Buck (film)

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Buck Brannaman is the subject of this documentary
Theatrical release poster
Directed byCindy Meehl
Produced byAndrea Meditch
Julie Goldman
Alice Henty
CinematographyGuy Mossman
Luke Geissbühler
Edited byToby Shimin
Music byDavid Robbins
Cedar Creek Productions, LLC
Distributed bySundance Selects
Release date
  • January 21, 2011 (2011-01-21) (Sundance)
  • June 17, 2011 (2011-06-17) (United States)
Running time
88 minutes
CountryUnited States
Box office$3.4 million (8/11/11)[1]

Buck is a 2011 American documentary film directed by Cindy Meehl. The film focuses on the life, career, and philosophy of the real-life "horse whisperer" Buck Brannaman.


Buck explores the life of Buck Brannaman from his childhood living with an abusive father to his successful approach to handling and training horses. Brannaman worked on the Robert Redford film The Horse Whisperer as the lead equine consultant. He teaches people to communicate with their horses through leadership and sensitivity, not punishment.

The documentary follows Brannaman to several stops on his normal, 40-week-per-year circuit of ranches where he gives clinics on "natural horsemanship". He spends most of the year on the road, apart from his wife and daughters. Along the way, viewers learn about his childhood including his celebrity as a child performer of rope tricks, the physical abuse that he and his brother endured at the hands of their father, how a football coach helped to free him from his father after seeing welts on Buck's back and legs, and life with the Shirleys, his foster parents.


  • Buck Brannaman as himself
  • Robert Redford as himself
  • Mary Brannaman as herself
  • Reata Brannaman as herself
  • Betsy Shirley as herself
  • Gary Myers as himself


Buck was conceived, directed, and produced by Cindy Meehl. This is her first film. As Meehl watched Brannaman at one of his clinics in Pennsylvania, she thought, "Everyone should know this. Everyone should know the way he teaches".[2]

Ultimately, she worked up the courage to ask Brannaman if he would be interested in making a film about his methods. During a clinic at the McGinnis Meadows Cattle & Guest Ranch in Montana, owned by Shayne Jackson, she spotted Brannaman sitting alone at lunch and approached him about doing a film. Two and a half minutes later, she had a "yes" and his phone number – and was off on a two year journey making her first film.[3] Meehl formed Cedar Creek Productions, LLC in 2008 to produce the film.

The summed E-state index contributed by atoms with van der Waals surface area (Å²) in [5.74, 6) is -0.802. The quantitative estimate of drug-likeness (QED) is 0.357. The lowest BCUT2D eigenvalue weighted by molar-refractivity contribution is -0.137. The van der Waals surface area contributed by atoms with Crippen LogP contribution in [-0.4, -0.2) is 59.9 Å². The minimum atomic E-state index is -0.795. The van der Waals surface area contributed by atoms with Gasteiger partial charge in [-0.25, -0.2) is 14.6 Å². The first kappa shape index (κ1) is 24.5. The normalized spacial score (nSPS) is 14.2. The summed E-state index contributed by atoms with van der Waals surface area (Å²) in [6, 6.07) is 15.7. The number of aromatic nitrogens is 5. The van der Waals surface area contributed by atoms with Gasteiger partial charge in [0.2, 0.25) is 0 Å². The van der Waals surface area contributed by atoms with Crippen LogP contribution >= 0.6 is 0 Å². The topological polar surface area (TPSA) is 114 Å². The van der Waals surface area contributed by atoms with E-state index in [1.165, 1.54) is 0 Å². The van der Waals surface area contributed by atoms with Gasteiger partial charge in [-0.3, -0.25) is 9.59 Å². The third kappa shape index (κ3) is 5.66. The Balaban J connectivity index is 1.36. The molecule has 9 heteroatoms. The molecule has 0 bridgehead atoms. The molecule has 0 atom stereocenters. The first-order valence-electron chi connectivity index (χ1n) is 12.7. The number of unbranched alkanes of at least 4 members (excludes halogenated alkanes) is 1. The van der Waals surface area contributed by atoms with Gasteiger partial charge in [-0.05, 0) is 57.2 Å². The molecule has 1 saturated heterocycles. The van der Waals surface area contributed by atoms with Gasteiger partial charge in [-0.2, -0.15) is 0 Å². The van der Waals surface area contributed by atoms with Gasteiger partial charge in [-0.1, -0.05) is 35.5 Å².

Buck premiered at the 2011 Sundance Film Festival in Park City, Utah where it won the U.S. Documentary Competition Audience Award.[4]

The New York Times gives Buck its NYT Critics' Pick.[5] John DeFore of The Hollywood Reporter calls the film "a quietly captivating portrait of an unlikely character" that is "as modest as its subject and wins viewers over just as easily."[6] For The Washington Post, DeFore gives the documentary the Critic's Pick and writes Buck is "one of those rare documentaries whose subject is so inherently fascinating that a fictional character could hardly compete."[7]

Marshall Fine, of Hollywood and Fine, wrote in The Huffington Post that Buck is "as engrossing as a documentary can be, a film that will touch you emotionally even as you watch the action in fascination."[8] David Edelstein, of NPR, calls Buck a "shambling yet uncannily beautiful documentary."[9]

Roger Ebert of the Chicago Sun-Times gives the film three stars and writes "What I was left with was the goodness of Buck Brannaman as a man. He was dealt a hand that might have destroyed him. He overcame his start and is now a wise and influential role model. He does unto horses as he wishes his father had done onto him."[10]



  1. ^ "Buck (2011)". Box Office Mojo. IMDb. Retrieved July 31, 2021.
  2. ^ O'Connor, Austin (June 23, 2011). "New Career, Found on the Range - Buck director Cindy Meehl". AARP the Magazine.
  3. ^ Barbuto, Dana (June 24, 2011). "Horse Whisperer documentary 'Buck' is a Western of a different sort". The Morning Sun. Community Newspaper Company. Retrieved July 31, 2021.
  4. ^ a b "2011 Festival Awards". Sundance Film Festival. Retrieved July 31, 2021.
  5. ^ Dargis, Manohla (June 16, 2010). "One Man Who Knows the Way of the Horse". The New York Times. The New York Times Company. Retrieved July 31, 2021.
  6. ^ "Buck: Sundance Review". The Hollywood Reporter. January 22, 2011. Retrieved July 31, 2021.
  7. ^ DeFore, John (June 24, 2011). "Critic Review for Buck". The Washington Post. Archived from the original on November 12, 2012. Retrieved July 12, 2012.
  8. ^ Fine, Marshall (June 14, 2011). "Buck". HuffPost. Retrieved July 31, 2021.
  9. ^ Edelstein, David (June 17, 2011). "'Buck': A Horse Whisperer Wrangles His Dark Past". NPR. Retrieved July 31, 2021.
  10. ^ Ebert, Roger (June 22, 2011). "Do unto horses as ye would…". RogerEbert.com. Retrieved July 31, 2021.
  11. ^ "Full Frame Documentary Film Festival Announces Festival Award Winners" (PDF). Archived from the original (PDF) on July 8, 2011. Retrieved July 12, 2011.

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